New Estimates Lower Incidence of Food Poisoning

The Centers for Disease Control and Prevention has released a new, lower estimate of the overall public health burden of foodborne illness in the United States.  CDC now says food poisoning sickens 1 in 6 Americans each year, not 1 in 4 as the agency had estimated in 1999.

According to the new estimates announced Wednesday, about 48 million fall ill, 128,000 are hospitalized, and 3,000 die each year from foodborne diseases.  For the past decade, the most reliable estimates were 76 million annual foodborne illnesses, 325,000 hospitalizations, and 5,000 deaths.

CDC officials emphasized that the significantly lower estimates are the result of better data and smarter methodology, not a steep decline in the actual number of illnesses.  A number of critical differences in data and methodology impact the numbers–so it is not possible to make a direct comparison between the reports.

“The lower numbers are largely the result of more and in some cases better data than we had in 1999 and also innovative, new methods that we have developed to calculate the current estimates,” explained Dr. Chris Braden, director of CDC’s Division of Foodborne, Waterborne and Environmental diseases, on a call with reporters. “For this reason, we really can’t compare the two estimates to measure trends, as tempting as that may be.”

The new report is the first national estimate that focuses solely on illnesses caused by foods eaten in the United States. CDC’s earlier report, by Paul Mead et al, included illnesses acquired from food consumed abroad.

The 1999 estimate used 1996-1997 surveys from FoodNet, the 10 states that make up a food surveillance network, and data from U.S. studies conducted before 1980. The new estimate draws on FoodNet surveys ranging from 2000 to 2007.

The new estimate is also based on a stricter definition of gastroenteritis and uses a number of more accurate, and more conservative, multipliers to make estimates about unreported illnesses.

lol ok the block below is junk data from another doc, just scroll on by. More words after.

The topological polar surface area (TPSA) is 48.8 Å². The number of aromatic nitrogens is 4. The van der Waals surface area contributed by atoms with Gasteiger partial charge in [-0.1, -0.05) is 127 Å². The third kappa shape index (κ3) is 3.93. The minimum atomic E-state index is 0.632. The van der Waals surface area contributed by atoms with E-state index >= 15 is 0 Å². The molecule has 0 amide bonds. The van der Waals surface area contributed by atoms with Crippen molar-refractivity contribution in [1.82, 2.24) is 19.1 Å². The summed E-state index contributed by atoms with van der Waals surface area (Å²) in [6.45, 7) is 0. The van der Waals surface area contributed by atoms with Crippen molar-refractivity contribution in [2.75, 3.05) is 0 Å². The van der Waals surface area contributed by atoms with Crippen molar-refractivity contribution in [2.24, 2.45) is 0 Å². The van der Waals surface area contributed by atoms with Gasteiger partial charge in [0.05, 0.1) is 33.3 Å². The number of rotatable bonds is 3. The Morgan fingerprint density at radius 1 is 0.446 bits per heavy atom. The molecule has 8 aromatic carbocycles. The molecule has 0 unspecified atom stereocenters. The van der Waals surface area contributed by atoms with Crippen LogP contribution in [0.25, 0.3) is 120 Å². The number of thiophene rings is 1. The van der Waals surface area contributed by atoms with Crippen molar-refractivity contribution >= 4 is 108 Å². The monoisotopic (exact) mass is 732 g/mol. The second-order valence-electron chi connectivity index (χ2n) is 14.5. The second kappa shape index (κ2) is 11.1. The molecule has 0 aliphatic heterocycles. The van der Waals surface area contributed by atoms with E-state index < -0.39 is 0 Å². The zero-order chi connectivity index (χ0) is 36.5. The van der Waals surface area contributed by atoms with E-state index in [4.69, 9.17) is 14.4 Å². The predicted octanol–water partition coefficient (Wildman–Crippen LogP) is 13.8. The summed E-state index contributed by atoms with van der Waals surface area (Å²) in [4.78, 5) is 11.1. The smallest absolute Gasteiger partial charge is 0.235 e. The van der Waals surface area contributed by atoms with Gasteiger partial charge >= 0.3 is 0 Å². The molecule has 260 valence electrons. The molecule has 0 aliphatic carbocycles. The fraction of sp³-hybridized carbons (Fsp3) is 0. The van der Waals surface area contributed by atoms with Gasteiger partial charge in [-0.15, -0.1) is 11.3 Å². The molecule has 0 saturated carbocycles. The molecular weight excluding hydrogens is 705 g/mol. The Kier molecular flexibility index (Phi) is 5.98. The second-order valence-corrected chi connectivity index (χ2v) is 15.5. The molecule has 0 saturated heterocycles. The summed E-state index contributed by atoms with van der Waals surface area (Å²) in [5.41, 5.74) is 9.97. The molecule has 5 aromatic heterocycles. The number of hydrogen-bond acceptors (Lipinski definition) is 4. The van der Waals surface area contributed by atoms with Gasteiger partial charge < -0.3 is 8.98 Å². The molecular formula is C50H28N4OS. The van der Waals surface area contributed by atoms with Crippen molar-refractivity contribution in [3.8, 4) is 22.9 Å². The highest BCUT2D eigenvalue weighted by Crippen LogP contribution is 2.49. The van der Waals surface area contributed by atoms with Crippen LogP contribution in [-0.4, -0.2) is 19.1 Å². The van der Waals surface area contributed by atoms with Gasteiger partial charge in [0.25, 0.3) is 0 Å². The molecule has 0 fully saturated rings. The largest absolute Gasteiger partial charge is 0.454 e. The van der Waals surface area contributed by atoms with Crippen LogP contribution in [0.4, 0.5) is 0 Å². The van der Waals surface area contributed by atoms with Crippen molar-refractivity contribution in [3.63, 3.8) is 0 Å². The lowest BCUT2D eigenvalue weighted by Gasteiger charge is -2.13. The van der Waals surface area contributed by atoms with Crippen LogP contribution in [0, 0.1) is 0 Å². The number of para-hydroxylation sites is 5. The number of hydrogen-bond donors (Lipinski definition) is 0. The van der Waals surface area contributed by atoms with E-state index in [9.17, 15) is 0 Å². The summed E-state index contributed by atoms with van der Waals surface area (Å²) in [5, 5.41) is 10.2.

For example, in 1999, CDC found that 15 percent of survey respondents sought medical care for bloody diarrhea, while the new survey results indicate that 35 percent seek care.  These numbers greatly impact the CDC’s estimates in correcting for under-diagnosis.  Most people who come down with foodborne illness aren’t counted in CDC’s FoodNet detection system, because they didn’t see a doctor, cultures weren’t taken or testing did not confirm a pathogen.

Out of the estimated 48 million people who get sick from contaminated food each year, CDC estimates that 9.4 million of the illnesses are caused by 31 known foodborne pathogens.

CDC estimates that 90 percent of all illnesses due to known pathogens are caused by seven pathogens: Salmonella, norovirus, Campylobacter, Toxoplasma, E. Coli O157, Listeria and Clostridium perfringens.

According to the revised estimates, norovirus in the most common of the known pathogens, responsible for 5.4 million illnesses and 149 deaths each year.  Salmonella is now estimated to cause more than a million illnesses and 378 deaths annually.  E. coli toxins are estimated to cause 176,000 illnesses and 20 fatalities a year.  Campylobacter is estimated to cause 845,024 illnesses and 76 deaths.  Listeria is one of the most lethal pathogens, estimated to cause 1,591 illnesses and 255 deaths.

“The remaining 38 million illnesses are from unspecified agents, which include known agents without enough data to make specific estimates, agents not yet recognized as causing foodborne illness, and agents not yet discovered,” according to CDC.  “In both the 1999 and current estimates, unspecified agents were responsible for roughly 80 percent of estimated illnesses.”